When we’re children, they taught us oversimplified world views and moral rules, and our naivety deceits us about their value. However, as we become adults, we surprisingly realize that our parents aren’t always reliable, the rules that they set don’t work all the time, and the values once we learned aren’t absolute. Life is more complicated than we’re told.

Simone de Beauvoir, the author, uses a moral taxonomy of people, which suggests that the extents of the people maturing differ. People who become more mature are more aware of their freedom. But unfortunately, not many people completely mature. So, a few of us take full advantage of our potential. 

When escalating the ladder of the human taxonomy de Beauvoir made, the first person we’ll meet is the “sub-man.” Being lazy, indifferent, and lacking imagination, the sub-man lives without doing any meaningful thing. He isn’t aware of his freedom at all, so he can’t use that freedom. All he does is degrading his life to nothing, so he has no difference from a lifeless object.

Secondly, we’ll meet the “serious man” who is more aware of his freedom. This is the category that most people get stuck in. The serious man attempts to develop his conditions and set goals that he believes. However, he can’t realize the subjectivity of his moral codes, considers them as the absolute truth. So, he transforms into only a follower who doesn’t think, or if we’re to be more honest, a sheep.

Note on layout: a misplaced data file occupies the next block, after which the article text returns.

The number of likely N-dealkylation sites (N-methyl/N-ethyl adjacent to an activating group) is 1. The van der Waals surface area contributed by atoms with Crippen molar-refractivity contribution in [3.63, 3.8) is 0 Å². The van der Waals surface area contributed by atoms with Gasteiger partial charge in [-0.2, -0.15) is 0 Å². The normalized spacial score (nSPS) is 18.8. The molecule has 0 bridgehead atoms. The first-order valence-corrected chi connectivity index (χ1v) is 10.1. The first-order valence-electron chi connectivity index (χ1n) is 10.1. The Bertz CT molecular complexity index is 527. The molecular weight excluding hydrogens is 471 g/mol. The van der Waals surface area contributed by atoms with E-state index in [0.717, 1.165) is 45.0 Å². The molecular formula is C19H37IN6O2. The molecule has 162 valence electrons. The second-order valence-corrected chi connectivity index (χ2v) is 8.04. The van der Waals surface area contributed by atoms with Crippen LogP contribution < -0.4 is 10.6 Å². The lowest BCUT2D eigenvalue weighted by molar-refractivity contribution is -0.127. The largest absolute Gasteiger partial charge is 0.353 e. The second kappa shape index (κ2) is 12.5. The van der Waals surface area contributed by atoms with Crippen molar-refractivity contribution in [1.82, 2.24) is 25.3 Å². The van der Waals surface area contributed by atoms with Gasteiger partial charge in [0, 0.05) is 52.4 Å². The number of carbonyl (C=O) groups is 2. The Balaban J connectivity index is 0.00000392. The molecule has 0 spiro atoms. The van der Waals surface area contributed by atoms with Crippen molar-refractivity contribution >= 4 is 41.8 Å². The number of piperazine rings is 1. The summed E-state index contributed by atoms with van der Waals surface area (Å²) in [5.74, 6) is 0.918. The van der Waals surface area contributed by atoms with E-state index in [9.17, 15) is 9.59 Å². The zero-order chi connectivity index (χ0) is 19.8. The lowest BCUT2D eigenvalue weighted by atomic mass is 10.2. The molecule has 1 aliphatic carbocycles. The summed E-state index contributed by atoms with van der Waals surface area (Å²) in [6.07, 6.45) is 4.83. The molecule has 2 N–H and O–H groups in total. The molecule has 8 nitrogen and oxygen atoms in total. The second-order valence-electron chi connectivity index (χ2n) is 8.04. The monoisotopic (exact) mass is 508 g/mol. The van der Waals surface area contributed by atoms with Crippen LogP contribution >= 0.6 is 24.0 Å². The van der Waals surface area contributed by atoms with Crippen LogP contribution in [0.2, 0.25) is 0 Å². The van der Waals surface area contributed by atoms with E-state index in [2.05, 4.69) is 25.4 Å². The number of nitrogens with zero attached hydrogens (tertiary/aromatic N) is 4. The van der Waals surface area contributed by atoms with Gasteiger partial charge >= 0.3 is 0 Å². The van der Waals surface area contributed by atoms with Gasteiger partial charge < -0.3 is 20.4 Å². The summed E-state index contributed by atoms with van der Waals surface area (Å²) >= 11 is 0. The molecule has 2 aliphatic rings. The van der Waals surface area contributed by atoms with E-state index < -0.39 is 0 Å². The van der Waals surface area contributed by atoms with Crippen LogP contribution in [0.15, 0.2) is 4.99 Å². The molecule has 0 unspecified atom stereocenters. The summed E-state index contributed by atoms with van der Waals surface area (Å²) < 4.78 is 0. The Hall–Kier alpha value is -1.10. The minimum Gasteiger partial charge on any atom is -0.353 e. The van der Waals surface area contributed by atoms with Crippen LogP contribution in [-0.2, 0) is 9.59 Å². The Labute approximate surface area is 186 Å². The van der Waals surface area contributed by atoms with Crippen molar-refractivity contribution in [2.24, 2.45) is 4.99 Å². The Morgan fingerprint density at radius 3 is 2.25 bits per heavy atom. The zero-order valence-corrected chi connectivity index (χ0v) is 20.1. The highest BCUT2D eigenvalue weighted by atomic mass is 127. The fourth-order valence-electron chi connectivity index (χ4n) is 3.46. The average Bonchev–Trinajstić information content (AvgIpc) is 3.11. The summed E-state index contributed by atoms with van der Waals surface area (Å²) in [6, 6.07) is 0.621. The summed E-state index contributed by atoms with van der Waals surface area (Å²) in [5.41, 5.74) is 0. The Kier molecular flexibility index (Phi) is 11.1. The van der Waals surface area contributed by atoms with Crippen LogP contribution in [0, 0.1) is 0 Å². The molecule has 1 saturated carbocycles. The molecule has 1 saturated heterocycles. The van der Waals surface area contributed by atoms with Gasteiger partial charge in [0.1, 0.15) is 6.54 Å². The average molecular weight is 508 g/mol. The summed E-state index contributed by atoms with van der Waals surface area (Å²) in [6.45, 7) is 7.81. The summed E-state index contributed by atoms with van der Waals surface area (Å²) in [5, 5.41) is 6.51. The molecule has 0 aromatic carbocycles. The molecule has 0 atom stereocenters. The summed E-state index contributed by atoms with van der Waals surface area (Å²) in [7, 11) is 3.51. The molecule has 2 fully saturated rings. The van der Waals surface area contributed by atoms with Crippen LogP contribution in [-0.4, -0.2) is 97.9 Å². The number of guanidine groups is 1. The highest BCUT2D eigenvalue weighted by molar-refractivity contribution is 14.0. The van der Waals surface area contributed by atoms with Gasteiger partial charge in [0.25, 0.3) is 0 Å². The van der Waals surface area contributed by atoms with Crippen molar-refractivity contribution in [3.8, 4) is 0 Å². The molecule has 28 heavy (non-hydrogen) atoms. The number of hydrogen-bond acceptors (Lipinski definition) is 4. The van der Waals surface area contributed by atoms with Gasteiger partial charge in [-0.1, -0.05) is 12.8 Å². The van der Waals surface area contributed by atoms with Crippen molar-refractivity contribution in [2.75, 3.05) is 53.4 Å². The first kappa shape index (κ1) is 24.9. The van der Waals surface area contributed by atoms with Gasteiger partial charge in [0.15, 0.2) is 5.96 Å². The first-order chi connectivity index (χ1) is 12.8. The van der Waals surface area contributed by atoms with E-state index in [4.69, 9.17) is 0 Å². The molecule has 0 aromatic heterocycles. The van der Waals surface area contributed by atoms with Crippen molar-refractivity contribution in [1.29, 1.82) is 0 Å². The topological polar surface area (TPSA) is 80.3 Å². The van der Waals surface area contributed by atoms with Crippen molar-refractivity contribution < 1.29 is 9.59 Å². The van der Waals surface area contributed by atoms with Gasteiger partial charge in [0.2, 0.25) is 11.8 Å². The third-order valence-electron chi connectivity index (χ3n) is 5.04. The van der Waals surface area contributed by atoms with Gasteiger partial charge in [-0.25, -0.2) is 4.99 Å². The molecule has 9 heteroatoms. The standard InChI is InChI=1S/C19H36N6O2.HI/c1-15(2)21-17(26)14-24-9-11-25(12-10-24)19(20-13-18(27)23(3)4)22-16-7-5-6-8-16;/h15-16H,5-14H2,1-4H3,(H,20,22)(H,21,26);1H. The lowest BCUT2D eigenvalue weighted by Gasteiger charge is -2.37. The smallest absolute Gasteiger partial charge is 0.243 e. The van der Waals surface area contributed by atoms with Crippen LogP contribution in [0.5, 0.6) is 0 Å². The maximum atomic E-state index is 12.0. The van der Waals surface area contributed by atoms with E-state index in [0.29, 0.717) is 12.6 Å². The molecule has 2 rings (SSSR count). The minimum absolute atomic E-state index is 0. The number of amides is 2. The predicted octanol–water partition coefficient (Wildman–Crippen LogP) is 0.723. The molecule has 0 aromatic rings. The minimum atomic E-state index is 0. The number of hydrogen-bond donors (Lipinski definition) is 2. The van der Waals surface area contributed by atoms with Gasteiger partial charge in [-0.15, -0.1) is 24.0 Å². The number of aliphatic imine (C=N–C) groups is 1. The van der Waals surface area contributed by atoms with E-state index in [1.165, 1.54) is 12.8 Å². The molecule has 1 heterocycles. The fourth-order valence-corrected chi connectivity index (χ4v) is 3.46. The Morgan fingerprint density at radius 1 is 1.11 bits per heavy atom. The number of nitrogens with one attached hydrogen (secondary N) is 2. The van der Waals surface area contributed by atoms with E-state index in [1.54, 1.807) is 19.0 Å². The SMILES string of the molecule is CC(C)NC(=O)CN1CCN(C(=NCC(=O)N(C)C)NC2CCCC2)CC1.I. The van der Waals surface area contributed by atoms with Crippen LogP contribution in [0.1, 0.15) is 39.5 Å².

Next up, the “nihilist” will be waiting for us, the man who is aware of the subjectivity of human values. But nihilist believes that subjective values mean nothing comprehensive, so all human projects are random and worthless in deep. Because of this worthlessness, he, the nihilist, chooses to use his freedom for doing nothing constructive.

The adventurer is the more rational version of the nihilist. She recognizes the mentioned subjectivity of human values and interprets this positively, so decides to lead her life by using her freedom. The adventurer goes happily into various projects that are under her direction. She’s unprincipled, which means that she doesn’t care about the possible damages of her actions on other people because her concerns are only about herself.